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Ideal Time To Take For Weight Loss


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#1 In_Remission_Anouk

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Posted 10 August 2011 - 04:08 PM

This might seem silly, but after having gained 70 or so pounds on Seroquel and moved into the realm of the morbidly obese, I'd like to maximize the punch of the anorectic side effects of my 200 mg of Topamax a day (100 bid), so I really want to get the timing down so I can.

The doctor in the hospital wanted me to take it at night and in the morning, saying that would be the optimal way to have it constantly in my bloodstream. I countered that perhaps it might be best to take one 100 when I first woke and then another around 3p to counter nighttime hunger. He said that these meds "don't work like that," and urged me to take them as he prescribed them.

My regular doctor agreed with me and said to take them during the day. So have been taking them as per his instruction.

I found the hospital doctor to be really, really knowledgeable and quite a bit better than my regular doctor, but what the latter said sounded to me like common sense--of course, it did just reinforce what I thought, though.

Does anyone have any idea on this issue? I'm filling up my pill boxes for the week and was hoping to figure out the best way to do this :)

Thanks people.

Edited by Anouk, 10 August 2011 - 04:19 PM.




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#2 dymphna

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Posted 11 August 2011 - 02:09 AM

This might seem silly, but after having gained 70 or so pounds on Seroquel and moved into the realm of the morbidly obese, I'd like to maximize the punch of the anorectic side effects of my 200 mg of Topamax a day (100 bid), so I really want to get the timing down so I can.

The doctor in the hospital wanted me to take it at night and in the morning, saying that would be the optimal way to have it constantly in my bloodstream. I countered that perhaps it might be best to take one 100 when I first woke and then another around 3p to counter nighttime hunger. He said that these meds "don't work like that," and urged me to take them as he prescribed them.

My regular doctor agreed with me and said to take them during the day. So have been taking them as per his instruction.

I found the hospital doctor to be really, really knowledgeable and quite a bit better than my regular doctor, but what the latter said sounded to me like common sense--of course, it did just reinforce what I thought, though.

Does anyone have any idea on this issue? I'm filling up my pill boxes for the week and was hoping to figure out the best way to do this :mad:

Thanks people.


There isn't an optimal time, because it isn't a weight loss drug.

I'm sorry that your doctors presented it to you in that manner, but weight loss on Topamax is a quirk, not a feature. eg: some people get it, some people don't. Just as some people become a box of rocks on it and some people don't.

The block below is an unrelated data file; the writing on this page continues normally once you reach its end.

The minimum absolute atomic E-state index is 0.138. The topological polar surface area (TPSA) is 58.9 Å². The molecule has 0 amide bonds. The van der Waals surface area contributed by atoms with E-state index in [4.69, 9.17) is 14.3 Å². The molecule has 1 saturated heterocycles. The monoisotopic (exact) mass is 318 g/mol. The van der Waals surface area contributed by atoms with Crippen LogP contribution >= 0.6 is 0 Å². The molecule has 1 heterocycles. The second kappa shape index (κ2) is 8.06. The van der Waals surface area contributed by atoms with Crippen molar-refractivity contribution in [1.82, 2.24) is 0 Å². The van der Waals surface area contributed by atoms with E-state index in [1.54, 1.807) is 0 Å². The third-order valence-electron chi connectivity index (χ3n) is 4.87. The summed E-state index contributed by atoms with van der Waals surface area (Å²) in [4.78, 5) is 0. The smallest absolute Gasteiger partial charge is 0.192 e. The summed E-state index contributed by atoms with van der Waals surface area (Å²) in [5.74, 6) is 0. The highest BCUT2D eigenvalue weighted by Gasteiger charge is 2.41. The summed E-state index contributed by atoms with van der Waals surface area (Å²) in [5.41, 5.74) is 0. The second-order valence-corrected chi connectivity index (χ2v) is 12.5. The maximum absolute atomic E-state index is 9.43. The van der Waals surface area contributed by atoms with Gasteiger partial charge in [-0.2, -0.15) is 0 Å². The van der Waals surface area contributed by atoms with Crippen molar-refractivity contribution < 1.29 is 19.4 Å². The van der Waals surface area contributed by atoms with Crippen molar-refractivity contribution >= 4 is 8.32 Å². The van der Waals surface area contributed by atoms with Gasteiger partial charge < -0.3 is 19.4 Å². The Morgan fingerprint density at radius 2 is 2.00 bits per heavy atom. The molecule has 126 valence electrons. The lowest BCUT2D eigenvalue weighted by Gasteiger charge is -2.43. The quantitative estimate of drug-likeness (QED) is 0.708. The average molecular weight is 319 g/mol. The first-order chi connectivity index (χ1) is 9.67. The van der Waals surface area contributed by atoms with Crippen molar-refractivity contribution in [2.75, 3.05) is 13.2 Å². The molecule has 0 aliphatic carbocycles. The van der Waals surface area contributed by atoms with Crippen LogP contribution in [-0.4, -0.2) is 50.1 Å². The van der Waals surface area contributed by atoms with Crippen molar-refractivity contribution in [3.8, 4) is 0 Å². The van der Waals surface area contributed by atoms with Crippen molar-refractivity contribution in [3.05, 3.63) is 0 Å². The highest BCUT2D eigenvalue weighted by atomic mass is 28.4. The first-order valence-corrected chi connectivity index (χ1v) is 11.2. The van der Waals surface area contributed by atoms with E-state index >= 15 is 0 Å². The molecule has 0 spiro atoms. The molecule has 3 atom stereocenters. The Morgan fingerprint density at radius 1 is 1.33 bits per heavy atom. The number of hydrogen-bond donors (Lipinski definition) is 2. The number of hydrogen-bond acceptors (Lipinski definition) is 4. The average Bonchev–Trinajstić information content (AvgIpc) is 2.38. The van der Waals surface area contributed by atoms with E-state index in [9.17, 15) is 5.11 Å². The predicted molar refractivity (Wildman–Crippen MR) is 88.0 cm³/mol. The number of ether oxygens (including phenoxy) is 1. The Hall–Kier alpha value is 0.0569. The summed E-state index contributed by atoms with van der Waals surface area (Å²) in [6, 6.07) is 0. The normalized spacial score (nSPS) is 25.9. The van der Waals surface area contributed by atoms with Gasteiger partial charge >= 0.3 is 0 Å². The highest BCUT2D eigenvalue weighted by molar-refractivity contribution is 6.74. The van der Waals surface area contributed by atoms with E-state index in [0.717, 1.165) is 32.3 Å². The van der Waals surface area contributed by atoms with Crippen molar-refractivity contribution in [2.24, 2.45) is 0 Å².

By and large, most people will lose some weight on the drug, but it is not due to anything magical in the drug beyond a dulling of food flavors. At that point, it is actually you, not the drug -- food tastes like ass, so you don't eat it. This really isn't anything you couldn't do without the drug: deciding that a food isn't "tasty enough" to bother eating. And with the latter, you don't endanger your liver or kidneys.

I've been on Topamax since 2001. I started at X, I dropped 22 lbs (I also quit Depakote and became an aerobics instructor, so that probably had a LOT to do with it), and now I'm back up 16 lbs. My eating habits haven't changed. I'm not an aerobics instructor, but I *do* exercise. The biggest difference is that my crazy has changed. Mania burns more calories than does stability. I'm not manic, and the other crap wrong with me has gotten worse over the past ten years. In the short run? Sure, it may drop some weight. In the long run? It's not a diet drug. (and we say this all. over. the. site.)

[There is a reason the FDA keeps shit-canning new drug applications for Topamax and Topamax + other drugs to be marketed as diet drugs]


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#3 Blue Heron

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Posted 11 August 2011 - 02:18 PM

Anouk, you're not going to get a different answer by lecturing and/or sucking up to a moderator. Give it up.

Have you looked at the main drug site's entry for Topamax? It says, "The promise of losing weight is oversold and often leads to disappointment. Topamax can make you dumber than a box of rocks." The webpage also lists recommended dosing schedules for treating migraines and epilepsy.
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#4 Jerod Poore

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Posted 11 August 2011 - 03:35 PM

I should get the bad news over with.

I had really good results last time I took it-


The weight-loss effect is the one thing Topamax may not give you a second chance on. And if it does, it may not work as well. Sorry.